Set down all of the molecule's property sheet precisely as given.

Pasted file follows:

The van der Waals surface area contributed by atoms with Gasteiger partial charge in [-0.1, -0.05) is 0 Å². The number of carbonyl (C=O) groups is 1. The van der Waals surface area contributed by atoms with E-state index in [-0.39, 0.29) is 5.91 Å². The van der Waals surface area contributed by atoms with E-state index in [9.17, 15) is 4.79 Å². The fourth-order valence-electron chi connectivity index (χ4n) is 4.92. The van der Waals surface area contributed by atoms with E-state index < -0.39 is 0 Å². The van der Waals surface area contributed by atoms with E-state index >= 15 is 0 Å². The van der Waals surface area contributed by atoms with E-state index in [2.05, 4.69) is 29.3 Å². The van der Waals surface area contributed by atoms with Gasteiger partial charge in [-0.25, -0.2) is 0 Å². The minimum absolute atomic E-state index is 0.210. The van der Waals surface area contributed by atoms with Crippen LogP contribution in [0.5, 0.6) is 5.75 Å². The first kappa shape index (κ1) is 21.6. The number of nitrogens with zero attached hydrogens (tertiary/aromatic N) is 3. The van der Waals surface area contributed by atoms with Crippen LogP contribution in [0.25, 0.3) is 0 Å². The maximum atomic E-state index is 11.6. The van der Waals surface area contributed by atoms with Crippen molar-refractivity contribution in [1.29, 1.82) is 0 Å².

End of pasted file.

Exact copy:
The van der Waals surface area contributed by atoms with Gasteiger partial charge in [-0.1, -0.05) is 0 Å². The number of carbonyl (C=O) groups is 1. The van der Waals surface area contributed by atoms with E-state index in [-0.39, 0.29) is 5.91 Å². The van der Waals surface area contributed by atoms with E-state index in [9.17, 15) is 4.79 Å². The fourth-order valence-electron chi connectivity index (χ4n) is 4.92. The van der Waals surface area contributed by atoms with E-state index < -0.39 is 0 Å². The van der Waals surface area contributed by atoms with E-state index >= 15 is 0 Å². The van der Waals surface area contributed by atoms with E-state index in [2.05, 4.69) is 29.3 Å². The van der Waals surface area contributed by atoms with Gasteiger partial charge in [-0.25, -0.2) is 0 Å². The minimum absolute atomic E-state index is 0.210. The van der Waals surface area contributed by atoms with Crippen LogP contribution in [0.5, 0.6) is 5.75 Å². The first kappa shape index (κ1) is 21.6. The number of nitrogens with zero attached hydrogens (tertiary/aromatic N) is 3. The van der Waals surface area contributed by atoms with Crippen LogP contribution in [0.25, 0.3) is 0 Å². The maximum atomic E-state index is 11.6. The van der Waals surface area contributed by atoms with Crippen molar-refractivity contribution in [1.29, 1.82) is 0 Å².